Doctor with tablet senior

Mental and safety screenings

When your AltaMed doctor asks questions about your life and what’s been on your mind, it’s not just to be polite: they may be looking for clues about your mood, mental state, and mental sharpness. These are delicate topics, but your answers can help identify:

  • Depression — The goal is to make sure you are not on a path that could lead to harming yourself or others. Therapy, medication, or a combination can help control depression.
  • Cognitive impairment — Cognitive Impairment is when a person has trouble remembering, learning new things, concentrating, or making decisions that affect their everyday life, and ranges from mild to severe. Doctors want to ensure you can still function in your current living situation. This may require input from a caregiver.
  • Falls and functional ability — Part of Medicare’s Annual Wellness Visit includes looking at the ability to manage the activities of daily living. Doctors will ask questions about mobility and the risk of falling which could lead to a traumatic brain injury (TBI) or breaking a hip, wrist, or some other joint. 
  • Substance use — Someone who has been drinkingsmoking or doing drugs their entire life will eventually pay the price for it. Answer honestly about alcohol, tobacco, and recreational drug use.

PACE Yourself with AltaMed

Making these screenings a regular part of your healthy habits could help you feel great and stay independent for longer. Talk to your doctor to get their personalized recommendations.

If you’re a caregiver or a senior with complex medical needs, AltaMed PACE offers coordinated care and services, including medical treatment, physical therapy, and social services. The program even offers meals, exercise, social activities, and transportation for qualified seniors. 

There are 11 AltaMed PACE facilities in the greater Los Angeles area including two new locations in Orange County:

Anaheim
1325 N. Anaheim Blvd., Suite 100
Anaheim, California 92801

Santa Ana
3601 W. Sunflower Ave., Suite 100
Santa Ana, California 92704

AltaMed PACE has made a difference for seniors like Antonio, Kenneth, and Rodolfo and Bertha – it may be right for you, too. 

For more information about services or eligibility, visit AltaMed.org/PACE or call (855) 252-PACE (7223).

Don’t Ignore Blood Pressure, Control It

July 19, 2021

More than 100 million people — or half the adults — in the United States have high blood pressure, also known as hypertension. It means their heart works harder than necessary to move blood through the body.

Uncontrolled high blood pressure can lead to heart disease, heart attacks, stroke, heart failure, kidney problems, vision loss, sexual dysfunction, and dementia.

Hypertension has been called “the silent killer” because there are no obvious symptoms. The only way to know you have high blood pressure is to get it checked regularly.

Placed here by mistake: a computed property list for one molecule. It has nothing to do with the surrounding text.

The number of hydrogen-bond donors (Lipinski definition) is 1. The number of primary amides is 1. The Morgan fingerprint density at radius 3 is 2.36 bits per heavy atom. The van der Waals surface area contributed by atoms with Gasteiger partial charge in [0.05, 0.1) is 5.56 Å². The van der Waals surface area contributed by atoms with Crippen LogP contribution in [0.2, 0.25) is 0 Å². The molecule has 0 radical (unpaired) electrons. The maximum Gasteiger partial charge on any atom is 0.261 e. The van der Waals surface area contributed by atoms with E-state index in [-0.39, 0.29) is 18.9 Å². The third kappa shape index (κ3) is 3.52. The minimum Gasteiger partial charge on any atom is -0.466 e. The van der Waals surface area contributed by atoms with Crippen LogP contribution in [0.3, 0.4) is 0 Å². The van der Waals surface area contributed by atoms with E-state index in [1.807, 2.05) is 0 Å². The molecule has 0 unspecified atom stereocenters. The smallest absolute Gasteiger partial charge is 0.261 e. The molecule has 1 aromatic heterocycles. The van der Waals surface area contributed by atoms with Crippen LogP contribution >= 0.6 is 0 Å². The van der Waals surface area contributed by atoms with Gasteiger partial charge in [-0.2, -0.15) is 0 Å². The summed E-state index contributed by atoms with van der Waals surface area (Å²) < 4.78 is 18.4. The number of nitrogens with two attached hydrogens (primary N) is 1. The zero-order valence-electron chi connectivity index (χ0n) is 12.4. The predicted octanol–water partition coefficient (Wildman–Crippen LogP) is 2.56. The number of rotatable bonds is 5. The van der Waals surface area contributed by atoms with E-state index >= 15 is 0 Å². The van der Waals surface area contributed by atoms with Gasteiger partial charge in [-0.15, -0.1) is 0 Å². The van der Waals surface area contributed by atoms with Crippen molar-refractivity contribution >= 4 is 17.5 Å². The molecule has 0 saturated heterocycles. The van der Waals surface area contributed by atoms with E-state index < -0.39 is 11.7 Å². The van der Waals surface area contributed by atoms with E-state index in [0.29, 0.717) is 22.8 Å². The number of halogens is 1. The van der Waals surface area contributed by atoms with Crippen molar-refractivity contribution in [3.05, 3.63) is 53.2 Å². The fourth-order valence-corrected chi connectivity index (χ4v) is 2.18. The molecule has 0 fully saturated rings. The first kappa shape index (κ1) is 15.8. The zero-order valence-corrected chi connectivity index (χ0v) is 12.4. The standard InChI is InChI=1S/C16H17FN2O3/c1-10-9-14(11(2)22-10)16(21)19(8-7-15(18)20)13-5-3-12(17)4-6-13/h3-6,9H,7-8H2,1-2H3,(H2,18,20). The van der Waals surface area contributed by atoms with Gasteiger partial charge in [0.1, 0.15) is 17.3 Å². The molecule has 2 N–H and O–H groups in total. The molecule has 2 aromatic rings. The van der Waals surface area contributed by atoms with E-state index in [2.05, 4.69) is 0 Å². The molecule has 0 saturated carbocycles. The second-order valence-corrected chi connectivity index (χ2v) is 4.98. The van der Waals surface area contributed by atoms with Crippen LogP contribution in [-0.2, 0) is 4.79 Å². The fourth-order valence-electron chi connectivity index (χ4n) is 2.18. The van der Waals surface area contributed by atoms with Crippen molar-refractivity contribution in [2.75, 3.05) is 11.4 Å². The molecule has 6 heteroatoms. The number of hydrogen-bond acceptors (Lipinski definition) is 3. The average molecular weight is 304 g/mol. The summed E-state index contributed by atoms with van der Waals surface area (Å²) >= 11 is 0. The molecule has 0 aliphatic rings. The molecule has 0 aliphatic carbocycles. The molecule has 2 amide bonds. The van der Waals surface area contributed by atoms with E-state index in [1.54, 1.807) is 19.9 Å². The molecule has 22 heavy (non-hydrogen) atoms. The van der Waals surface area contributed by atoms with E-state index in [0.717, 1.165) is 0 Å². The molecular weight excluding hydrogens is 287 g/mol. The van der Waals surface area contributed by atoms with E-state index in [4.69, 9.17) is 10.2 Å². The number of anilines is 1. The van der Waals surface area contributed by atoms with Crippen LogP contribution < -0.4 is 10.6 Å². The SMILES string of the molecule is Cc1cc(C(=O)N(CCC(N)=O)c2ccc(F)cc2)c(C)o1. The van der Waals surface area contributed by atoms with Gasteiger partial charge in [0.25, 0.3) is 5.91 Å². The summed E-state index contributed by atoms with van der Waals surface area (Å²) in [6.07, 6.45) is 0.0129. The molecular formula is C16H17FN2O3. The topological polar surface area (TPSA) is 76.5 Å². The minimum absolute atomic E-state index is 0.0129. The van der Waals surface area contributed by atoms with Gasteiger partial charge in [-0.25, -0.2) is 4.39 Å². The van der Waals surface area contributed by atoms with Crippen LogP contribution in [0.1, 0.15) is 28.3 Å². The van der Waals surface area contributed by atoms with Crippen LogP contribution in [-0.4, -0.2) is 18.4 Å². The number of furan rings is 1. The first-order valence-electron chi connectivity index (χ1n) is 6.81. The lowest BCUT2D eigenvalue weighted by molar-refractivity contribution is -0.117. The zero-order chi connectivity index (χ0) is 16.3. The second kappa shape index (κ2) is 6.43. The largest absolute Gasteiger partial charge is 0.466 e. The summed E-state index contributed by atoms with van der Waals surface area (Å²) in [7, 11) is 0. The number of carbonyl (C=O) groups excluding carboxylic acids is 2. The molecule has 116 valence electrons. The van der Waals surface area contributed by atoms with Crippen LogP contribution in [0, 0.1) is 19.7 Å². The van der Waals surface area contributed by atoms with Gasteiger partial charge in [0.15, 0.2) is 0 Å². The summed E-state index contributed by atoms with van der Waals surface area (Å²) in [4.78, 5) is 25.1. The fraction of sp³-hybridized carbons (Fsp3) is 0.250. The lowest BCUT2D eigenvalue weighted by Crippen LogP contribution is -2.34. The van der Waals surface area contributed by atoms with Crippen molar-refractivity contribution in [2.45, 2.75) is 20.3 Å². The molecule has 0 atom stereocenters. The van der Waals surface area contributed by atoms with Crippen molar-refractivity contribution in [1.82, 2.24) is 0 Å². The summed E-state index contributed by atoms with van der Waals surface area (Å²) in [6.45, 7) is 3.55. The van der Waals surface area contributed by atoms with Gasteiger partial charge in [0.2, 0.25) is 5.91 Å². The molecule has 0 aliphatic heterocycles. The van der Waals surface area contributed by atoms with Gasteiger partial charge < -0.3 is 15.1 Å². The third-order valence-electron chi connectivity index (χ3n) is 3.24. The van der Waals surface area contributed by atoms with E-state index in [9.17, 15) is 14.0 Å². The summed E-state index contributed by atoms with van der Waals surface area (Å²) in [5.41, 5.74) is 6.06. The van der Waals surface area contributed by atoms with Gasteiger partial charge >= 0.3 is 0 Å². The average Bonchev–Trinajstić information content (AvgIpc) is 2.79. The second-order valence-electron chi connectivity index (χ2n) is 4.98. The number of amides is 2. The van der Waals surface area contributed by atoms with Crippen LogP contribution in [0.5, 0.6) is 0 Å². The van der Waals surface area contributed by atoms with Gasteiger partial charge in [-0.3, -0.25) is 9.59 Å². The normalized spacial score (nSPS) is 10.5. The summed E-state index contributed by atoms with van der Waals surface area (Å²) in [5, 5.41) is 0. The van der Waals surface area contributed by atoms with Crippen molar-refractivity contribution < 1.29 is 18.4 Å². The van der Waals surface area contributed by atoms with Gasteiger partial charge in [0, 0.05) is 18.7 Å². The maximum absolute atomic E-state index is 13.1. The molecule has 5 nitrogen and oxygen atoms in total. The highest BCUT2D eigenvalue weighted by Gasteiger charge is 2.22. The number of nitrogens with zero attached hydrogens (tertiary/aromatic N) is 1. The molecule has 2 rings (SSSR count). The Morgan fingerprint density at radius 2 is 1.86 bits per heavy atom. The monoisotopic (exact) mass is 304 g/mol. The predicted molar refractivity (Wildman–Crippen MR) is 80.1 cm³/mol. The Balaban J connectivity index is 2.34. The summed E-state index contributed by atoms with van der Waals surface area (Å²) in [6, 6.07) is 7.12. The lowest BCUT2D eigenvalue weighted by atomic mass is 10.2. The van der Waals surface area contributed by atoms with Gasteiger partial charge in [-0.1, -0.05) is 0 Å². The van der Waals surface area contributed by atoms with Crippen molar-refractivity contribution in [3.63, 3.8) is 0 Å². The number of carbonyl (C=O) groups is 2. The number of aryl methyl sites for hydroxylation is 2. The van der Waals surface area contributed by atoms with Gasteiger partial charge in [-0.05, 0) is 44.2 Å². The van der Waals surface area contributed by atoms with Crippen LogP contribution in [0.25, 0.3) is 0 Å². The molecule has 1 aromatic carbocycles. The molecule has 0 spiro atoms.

Couple running

Know how to manage risks

Being overweight makes your heart work harder. Eating a high-cholesterol diet does too. If you don’t exercise, and you smoke, drink too much, eat a salty diet, and generally don’t take care of yourself, you’re a prime candidate for high blood pressure.

The good news is you can control those factors.

  • Stop using tobacco: Smoking, dipping, chewing and vaping all raise your blood pressure.
  • Exercise regularly: Just 30 minutes of brisk walking three days a week helps reduce blood pressure.
  • Cut back on salt: Eating fewer processed or fast foods will help reduce your salt intake.
  • Lose some weight: Extra pounds make your heart work harder. Cutting out the calorie-dense snacks is the best way to lose weight. AltaMed has registered dieticians who can help you create a healthful eating plan.
  • Cut back on caffeine: Try having one less cup of coffee per day to start.
  • Reduce stress: Find ways to eliminate some obligations or create some calm time for yourself.

family blood pressure

Some factors you can’t control

While staying healthy plays a huge role in controlling or even avoiding high blood pressure, you can’t escape who you are. Your family history plays a role in whether or not you face increased risk for high blood pressure. It also affects African Americans more frequently.

Hypertension affects more Black adults (54%) than any other group. High blood pressure also develops earlier in life and is more severe. There are a number of theories about why this happens including the higher rates of obesity and diabetes among African Americans. There may also be a gene that makes African Americans more sensitive to salt, which boosts blood pressure.

Control of blood pressure among Black adults is also lower (25%) than it is among non-Hispanic white adults (32%). Among Hispanic adults only 25% have their blood pressure under control, but among Asian adults it’s only 19%.

Racial disparities in the access to treatment and care have been cited as factors in the frequency and management of high blood pressure. Some groups have limited access to jobs that provide health insurance, so they don’t have access to regular doctors who could help them identify their conditions, or professionals who could help them monitor or control their hypertension. In Southern California, qualifying residents have AltaMed to provide that support.
Woman blood pressure

Hypertension in women

High blood pressure affects men slightly more often than it affects women. However, women face special circumstances that can lead to high blood pressure. A woman’s chance of developing hypertension goes up being just 20 pounds overweight.

They’re also at greater risk once they have reached menopause. In menopause, the woman has gone at least a year without having a period. Blood pressure goes up along with the “bad cholesterol” and certain fats in the blood. “Good” cholesterol declines or stays the same.

Women with perfectly healthy blood pressure can develop hypertension during pregnancy. It effects one in 25 pregnancies and usually goes away after delivery. But if it’s not controlled, it can be life-threatening for the mother and baby.

Mounting (Blood) Pressure

If you have high blood pressure or think you might, regular checkups can ensure it stays in an acceptable range or take action if it’s not. Some people may need medication to control their blood pressure but making healthy lifestyle changes should always be the first course of action.

Learn how to get started with AltaMed or call us at (888) 499-9303.